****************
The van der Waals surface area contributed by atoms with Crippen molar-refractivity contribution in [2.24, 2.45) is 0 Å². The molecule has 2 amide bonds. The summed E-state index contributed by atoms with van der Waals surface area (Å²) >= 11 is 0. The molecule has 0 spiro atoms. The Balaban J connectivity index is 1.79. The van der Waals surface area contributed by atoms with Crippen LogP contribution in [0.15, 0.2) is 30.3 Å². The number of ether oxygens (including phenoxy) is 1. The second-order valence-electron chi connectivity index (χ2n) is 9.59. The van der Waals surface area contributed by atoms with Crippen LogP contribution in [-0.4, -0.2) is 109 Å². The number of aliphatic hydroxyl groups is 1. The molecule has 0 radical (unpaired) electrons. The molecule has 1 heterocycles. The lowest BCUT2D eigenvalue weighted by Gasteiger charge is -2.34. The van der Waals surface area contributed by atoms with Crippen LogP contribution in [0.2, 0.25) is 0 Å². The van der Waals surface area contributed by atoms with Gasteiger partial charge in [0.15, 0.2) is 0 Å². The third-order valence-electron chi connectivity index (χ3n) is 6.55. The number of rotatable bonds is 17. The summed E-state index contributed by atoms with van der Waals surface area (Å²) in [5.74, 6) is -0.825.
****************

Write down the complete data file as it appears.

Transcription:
The van der Waals surface area contributed by atoms with Crippen molar-refractivity contribution in [2.24, 2.45) is 0 Å². The molecule has 2 amide bonds. The summed E-state index contributed by atoms with van der Waals surface area (Å²) >= 11 is 0. The molecule has 0 spiro atoms. The Balaban J connectivity index is 1.79. The van der Waals surface area contributed by atoms with Crippen LogP contribution in [0.15, 0.2) is 30.3 Å². The number of ether oxygens (including phenoxy) is 1. The second-order valence-electron chi connectivity index (χ2n) is 9.59. The van der Waals surface area contributed by atoms with Crippen LogP contribution in [-0.4, -0.2) is 109 Å². The number of aliphatic hydroxyl groups is 1. The molecule has 0 radical (unpaired) electrons. The molecule has 1 heterocycles. The lowest BCUT2D eigenvalue weighted by Gasteiger charge is -2.34. The van der Waals surface area contributed by atoms with Crippen LogP contribution in [0.2, 0.25) is 0 Å². The van der Waals surface area contributed by atoms with Gasteiger partial charge in [0.15, 0.2) is 0 Å². The third-order valence-electron chi connectivity index (χ3n) is 6.55. The number of rotatable bonds is 17. The summed E-state index contributed by atoms with van der Waals surface area (Å²) in [5.74, 6) is -0.825.